She started working at her old job, and she started travelling.

Ms. Allan says because of her injury she can never play sports again and she felt the loss keenly. Travelling became her new hobby. She backpacked through southeast Asia, China, Malaysia and Japan.

When she started working and travelling, she began to realize there was more to life than the game of rugby, and that she should be grateful and happy.

In fact, she says the injury has given her a whole new perspective.

“I’m so appreciative, and so curious. I so just want to live and appreciate relationships and meeting new people. I appreciate being able to connect with people, being able to sit down and talk to people and learn about their outlook. I like to learn about new cultures and things that benefit your soul and body.”

In 2015, she returned to StFX.  

Coming back the second time, she says she knew StFX was a place where she could get help. She knew how helpful people were from the health and counselling centre to her professors.

“But it was terrifying. I can’t drop out and fail again.”

She took extra courses, made the dean’s list, and picked up joint honours. Recently, she received the Tanenbaum Canada Israel Student Exchange Scholarship and spent last semester studying in Israel.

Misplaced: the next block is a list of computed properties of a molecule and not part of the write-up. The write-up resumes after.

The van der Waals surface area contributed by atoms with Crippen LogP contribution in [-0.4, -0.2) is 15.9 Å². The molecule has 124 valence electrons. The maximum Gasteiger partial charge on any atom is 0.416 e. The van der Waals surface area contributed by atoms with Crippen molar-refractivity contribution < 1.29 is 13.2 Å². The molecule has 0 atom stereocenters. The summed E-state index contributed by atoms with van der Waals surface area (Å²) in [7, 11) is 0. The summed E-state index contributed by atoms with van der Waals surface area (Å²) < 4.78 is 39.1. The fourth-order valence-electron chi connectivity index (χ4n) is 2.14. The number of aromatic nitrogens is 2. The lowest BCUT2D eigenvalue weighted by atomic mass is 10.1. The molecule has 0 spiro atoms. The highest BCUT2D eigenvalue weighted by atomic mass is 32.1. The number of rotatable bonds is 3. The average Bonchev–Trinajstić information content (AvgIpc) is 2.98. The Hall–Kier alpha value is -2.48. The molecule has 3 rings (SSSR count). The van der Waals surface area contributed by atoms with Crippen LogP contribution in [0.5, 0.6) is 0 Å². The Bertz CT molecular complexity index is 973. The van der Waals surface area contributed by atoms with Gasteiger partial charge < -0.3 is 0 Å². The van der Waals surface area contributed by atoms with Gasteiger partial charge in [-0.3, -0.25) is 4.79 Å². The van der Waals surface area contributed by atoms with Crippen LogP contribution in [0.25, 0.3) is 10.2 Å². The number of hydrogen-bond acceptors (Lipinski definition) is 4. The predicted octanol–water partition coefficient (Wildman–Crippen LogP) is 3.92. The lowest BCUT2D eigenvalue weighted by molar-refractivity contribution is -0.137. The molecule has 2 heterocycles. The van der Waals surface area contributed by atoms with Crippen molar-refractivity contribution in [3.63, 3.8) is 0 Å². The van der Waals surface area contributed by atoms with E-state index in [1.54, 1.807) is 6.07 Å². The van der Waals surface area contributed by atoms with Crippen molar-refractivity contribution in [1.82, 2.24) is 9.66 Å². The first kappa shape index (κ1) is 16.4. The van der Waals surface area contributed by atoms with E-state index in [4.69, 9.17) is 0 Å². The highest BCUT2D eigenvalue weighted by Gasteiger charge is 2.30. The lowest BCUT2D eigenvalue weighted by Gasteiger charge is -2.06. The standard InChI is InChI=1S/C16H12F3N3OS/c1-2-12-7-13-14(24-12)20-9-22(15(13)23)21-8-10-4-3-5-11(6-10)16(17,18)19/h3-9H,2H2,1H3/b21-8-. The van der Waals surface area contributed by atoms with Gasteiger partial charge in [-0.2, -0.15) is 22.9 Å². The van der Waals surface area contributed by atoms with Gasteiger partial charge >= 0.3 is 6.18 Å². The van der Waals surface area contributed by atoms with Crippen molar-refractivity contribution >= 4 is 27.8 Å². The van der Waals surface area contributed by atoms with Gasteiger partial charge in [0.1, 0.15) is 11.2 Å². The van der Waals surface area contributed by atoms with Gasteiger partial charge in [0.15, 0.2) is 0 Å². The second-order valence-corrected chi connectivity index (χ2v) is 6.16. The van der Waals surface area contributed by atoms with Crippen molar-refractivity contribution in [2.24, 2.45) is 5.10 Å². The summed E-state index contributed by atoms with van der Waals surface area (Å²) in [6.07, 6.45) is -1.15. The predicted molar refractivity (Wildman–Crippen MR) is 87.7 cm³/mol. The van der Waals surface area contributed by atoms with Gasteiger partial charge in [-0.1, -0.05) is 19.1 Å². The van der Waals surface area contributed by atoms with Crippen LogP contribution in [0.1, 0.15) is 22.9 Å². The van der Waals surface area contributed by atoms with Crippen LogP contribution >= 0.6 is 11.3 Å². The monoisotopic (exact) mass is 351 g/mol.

“I thoroughly enjoy school now when before it was literally killing me.”

As graduation approaches, she’s considering a master’s of economics or an MBA. “I never thought a master’s would be in the cards.”

The flag Rachel Allan drew in Grade 2, featuring the X-Ring

When she finally slips on her X-Ring on December 3, the feast day of St. Francis Xavier, it will be surreal, she says.

She will move the silver ring she wears on her X-Ring finger that reads, “Be True to Your Dreams,” to another finger and slide on that distinctive band of gold with a raised black X.

Two words inscribe her X-Ring: “Seven years.”

“I wanted an X-Ring since I was seven,” she says.

“I don’t think it will feel real. When I left school, I felt I was never coming back. I was so depressed. My dreams were crushed. I fought to the very end to stay here.”

“This wasn’t in the view. I honestly didn’t think I was capable of it. I thought it was way out of my league.”

With family and friends cheering her on, she’ll be thinking about how much she has done to get back here and get her X-Ring.

“I’ll probably cry.

“I feel very accomplished, the amount of blood, sweat and tears I did to make this happen. I will definitely feel overwhelmed.

“I definitely want my children to get an X-Ring.”